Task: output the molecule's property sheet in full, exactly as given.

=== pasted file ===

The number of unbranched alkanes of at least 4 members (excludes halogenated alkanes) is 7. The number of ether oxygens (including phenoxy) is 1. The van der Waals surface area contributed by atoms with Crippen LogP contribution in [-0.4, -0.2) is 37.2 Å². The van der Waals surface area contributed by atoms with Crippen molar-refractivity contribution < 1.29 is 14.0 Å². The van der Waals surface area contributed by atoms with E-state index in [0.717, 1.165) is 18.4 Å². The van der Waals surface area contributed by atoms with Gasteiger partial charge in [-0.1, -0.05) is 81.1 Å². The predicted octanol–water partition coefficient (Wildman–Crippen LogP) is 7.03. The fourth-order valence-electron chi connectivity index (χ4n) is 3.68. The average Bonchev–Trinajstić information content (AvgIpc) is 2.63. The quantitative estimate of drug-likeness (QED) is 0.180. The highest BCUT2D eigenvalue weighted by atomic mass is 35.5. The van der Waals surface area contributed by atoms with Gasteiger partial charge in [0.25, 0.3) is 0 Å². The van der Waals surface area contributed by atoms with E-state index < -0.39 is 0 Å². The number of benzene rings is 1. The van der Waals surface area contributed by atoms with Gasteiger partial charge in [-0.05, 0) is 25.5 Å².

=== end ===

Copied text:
The number of unbranched alkanes of at least 4 members (excludes halogenated alkanes) is 7. The number of ether oxygens (including phenoxy) is 1. The van der Waals surface area contributed by atoms with Crippen LogP contribution in [-0.4, -0.2) is 37.2 Å². The van der Waals surface area contributed by atoms with Crippen molar-refractivity contribution < 1.29 is 14.0 Å². The van der Waals surface area contributed by atoms with E-state index in [0.717, 1.165) is 18.4 Å². The van der Waals surface area contributed by atoms with Gasteiger partial charge in [-0.1, -0.05) is 81.1 Å². The predicted octanol–water partition coefficient (Wildman–Crippen LogP) is 7.03. The fourth-order valence-electron chi connectivity index (χ4n) is 3.68. The average Bonchev–Trinajstić information content (AvgIpc) is 2.63. The quantitative estimate of drug-likeness (QED) is 0.180. The highest BCUT2D eigenvalue weighted by atomic mass is 35.5. The van der Waals surface area contributed by atoms with Gasteiger partial charge in [0.25, 0.3) is 0 Å². The van der Waals surface area contributed by atoms with E-state index < -0.39 is 0 Å². The number of benzene rings is 1. The van der Waals surface area contributed by atoms with Gasteiger partial charge in [-0.05, 0) is 25.5 Å².